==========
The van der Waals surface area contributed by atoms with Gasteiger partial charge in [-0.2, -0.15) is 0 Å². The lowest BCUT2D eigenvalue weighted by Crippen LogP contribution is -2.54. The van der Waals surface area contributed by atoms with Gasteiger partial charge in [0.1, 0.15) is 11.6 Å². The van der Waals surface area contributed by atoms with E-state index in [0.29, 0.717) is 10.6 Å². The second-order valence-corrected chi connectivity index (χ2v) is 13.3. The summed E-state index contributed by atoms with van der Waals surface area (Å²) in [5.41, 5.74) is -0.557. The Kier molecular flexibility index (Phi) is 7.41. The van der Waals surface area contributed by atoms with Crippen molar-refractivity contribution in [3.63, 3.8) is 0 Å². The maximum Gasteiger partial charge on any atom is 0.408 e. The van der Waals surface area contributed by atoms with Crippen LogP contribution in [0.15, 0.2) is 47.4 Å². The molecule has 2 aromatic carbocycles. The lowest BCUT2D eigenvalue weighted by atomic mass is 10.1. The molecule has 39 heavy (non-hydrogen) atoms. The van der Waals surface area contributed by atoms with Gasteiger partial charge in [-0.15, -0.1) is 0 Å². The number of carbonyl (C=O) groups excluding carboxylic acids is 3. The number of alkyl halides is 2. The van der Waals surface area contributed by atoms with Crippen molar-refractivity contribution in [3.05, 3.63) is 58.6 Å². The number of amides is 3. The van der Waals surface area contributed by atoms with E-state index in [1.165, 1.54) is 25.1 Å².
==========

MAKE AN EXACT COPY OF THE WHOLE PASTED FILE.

The van der Waals surface area contributed by atoms with Gasteiger partial charge in [-0.2, -0.15) is 0 Å². The lowest BCUT2D eigenvalue weighted by Crippen LogP contribution is -2.54. The van der Waals surface area contributed by atoms with Gasteiger partial charge in [0.1, 0.15) is 11.6 Å². The van der Waals surface area contributed by atoms with E-state index in [0.29, 0.717) is 10.6 Å². The second-order valence-corrected chi connectivity index (χ2v) is 13.3. The summed E-state index contributed by atoms with van der Waals surface area (Å²) in [5.41, 5.74) is -0.557. The Kier molecular flexibility index (Phi) is 7.41. The van der Waals surface area contributed by atoms with Crippen molar-refractivity contribution in [3.63, 3.8) is 0 Å². The maximum Gasteiger partial charge on any atom is 0.408 e. The van der Waals surface area contributed by atoms with Crippen LogP contribution in [0.15, 0.2) is 47.4 Å². The molecule has 2 aromatic carbocycles. The lowest BCUT2D eigenvalue weighted by atomic mass is 10.1. The molecule has 39 heavy (non-hydrogen) atoms. The van der Waals surface area contributed by atoms with Gasteiger partial charge in [-0.15, -0.1) is 0 Å². The number of carbonyl (C=O) groups excluding carboxylic acids is 3. The number of alkyl halides is 2. The van der Waals surface area contributed by atoms with Crippen molar-refractivity contribution in [3.05, 3.63) is 58.6 Å². The number of amides is 3. The van der Waals surface area contributed by atoms with E-state index in [1.165, 1.54) is 25.1 Å².